providers in the area who would be interested in working at HLAA’s annual convention,
being held in Boston; (at that time it was called SHHH – Self Help for the Hard of Hearing.)  I covered only one session, but had the very good fortune of meeting Deanna Baker, who arranges CART for HLAA’s national conventions. Since that time, I’ve covered many more conventions, have met a ton of great people, and became acquainted with members of my local HLAA group (while deplaning after a national conference!) Recently, I’ve also had the good fortune of being asked to join the board of the Mass. Court Reporters Association (MCRA). There, too, I’ve met a ton of great people.
When I walk with my team mates in the New England Walk4Hearing, I hope to bring my court reporter colleagues into the fold of the deaf and hard of hearing world to meet, get to know one another, and create their own friendships, bonds and working
relationships!.”

HLAA Eastern Connecticut Chapter
Living with Hearing Loss, with Sam Trychin, Ph.D.
Saturday, October 21, 2017 at 10:00 AM
University of Connecticut campus in Storrs CT.

You are invited to a very special occasion as Samuel Trychin, Ph.D., visits UConn and
the Eastern Connecticut Chapter. Dr. Trychin is a noted psychologist who has
dedicated his life to educating people who are hard of hearing and their families and
friends. He is a familiar – and much loved – presenter at the annual HLAA convention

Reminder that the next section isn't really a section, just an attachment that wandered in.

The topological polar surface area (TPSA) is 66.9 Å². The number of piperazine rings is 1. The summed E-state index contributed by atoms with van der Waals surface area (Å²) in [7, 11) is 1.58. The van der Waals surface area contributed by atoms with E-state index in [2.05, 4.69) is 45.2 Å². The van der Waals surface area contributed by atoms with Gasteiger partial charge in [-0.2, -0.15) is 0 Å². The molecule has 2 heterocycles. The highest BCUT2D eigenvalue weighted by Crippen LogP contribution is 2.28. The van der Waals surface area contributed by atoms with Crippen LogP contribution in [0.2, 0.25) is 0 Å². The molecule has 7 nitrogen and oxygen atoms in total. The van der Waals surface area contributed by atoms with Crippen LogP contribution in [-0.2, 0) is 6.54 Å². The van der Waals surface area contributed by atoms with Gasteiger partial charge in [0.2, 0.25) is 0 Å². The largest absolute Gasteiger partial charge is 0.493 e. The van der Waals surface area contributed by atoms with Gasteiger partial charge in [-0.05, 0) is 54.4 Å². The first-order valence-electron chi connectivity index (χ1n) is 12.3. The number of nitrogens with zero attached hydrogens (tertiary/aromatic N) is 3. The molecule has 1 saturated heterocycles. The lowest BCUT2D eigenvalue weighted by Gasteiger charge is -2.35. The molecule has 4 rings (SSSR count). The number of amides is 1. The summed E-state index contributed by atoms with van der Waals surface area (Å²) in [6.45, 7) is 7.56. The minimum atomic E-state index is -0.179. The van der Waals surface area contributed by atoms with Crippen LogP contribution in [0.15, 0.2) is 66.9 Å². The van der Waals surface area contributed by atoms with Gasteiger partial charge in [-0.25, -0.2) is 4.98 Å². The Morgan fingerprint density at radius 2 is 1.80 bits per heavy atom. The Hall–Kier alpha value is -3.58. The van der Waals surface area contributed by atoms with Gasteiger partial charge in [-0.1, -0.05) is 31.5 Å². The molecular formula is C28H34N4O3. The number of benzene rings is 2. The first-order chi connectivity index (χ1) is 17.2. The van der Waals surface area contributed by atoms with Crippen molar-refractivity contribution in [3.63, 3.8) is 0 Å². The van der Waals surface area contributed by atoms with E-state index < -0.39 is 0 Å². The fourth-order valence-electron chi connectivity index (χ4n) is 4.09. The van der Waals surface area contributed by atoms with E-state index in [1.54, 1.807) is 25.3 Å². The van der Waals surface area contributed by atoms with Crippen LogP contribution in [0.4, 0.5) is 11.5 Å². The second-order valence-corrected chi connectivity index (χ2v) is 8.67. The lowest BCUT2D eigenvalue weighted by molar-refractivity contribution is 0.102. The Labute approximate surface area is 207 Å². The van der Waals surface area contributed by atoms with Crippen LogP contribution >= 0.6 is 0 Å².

and a faculty member of the Ida Institute. Coffee and pastry will be served. (Watch
the chapter website for location information at UConn.)

Music after Hearing Loss with Stu Nunnery

Get inspired and see how technology and dedication can change your life at presentations hosted by two New England chapters. Using voice and instruments, Stu Nunnery will tell the story of his musical comeback after a career of writing and performing some of our nation’s top pop hits. CART provided at both of these events.

HLAA – Plymouth Chapter:
Tuesday, September 19, 2017
6:00 – cookies and conversation,  6:30 pm – 8:30 pm
Plymouth Public Library, 132 South Street, Plymouth, Mass.
(Contact: Sandy Spekman at sspekman@gmail.com.)

HLAA – Rhode Island Chapter:
Sunday, October 1, 2017
1:00 PM – 3:00 PM EDT
Brooklyn Coffee & Tea House, 209 Douglas Avenue, Providence, RI 02908
(Contact: DaveASubscriptions@icloud.com)

Congratulations to the Rhode Island chapter on their new chapter blog!

Help spread the word about the Plymouth Chapter by “liking” the new chapter Facebook page now under construction!

HLAA – Boston Chapter
HOPE- Hearing Our Personal Experiences
September 10 @ 2:00 pm – 4:00 pm
Watertown Public Library, 123 Main St., Watertown, MA

This meeting will include sharing and peer support as well as planning for the coming year’s events. (Refreshments, remote CART, Loop, parking, and public transportation will be available.)

HLAA Central MA Chapter
Highlights from the HLAA National Convention
September 9th, 10:00 AM – 12:00
Northborough Public Library, 34 Main Street, Northborough, MA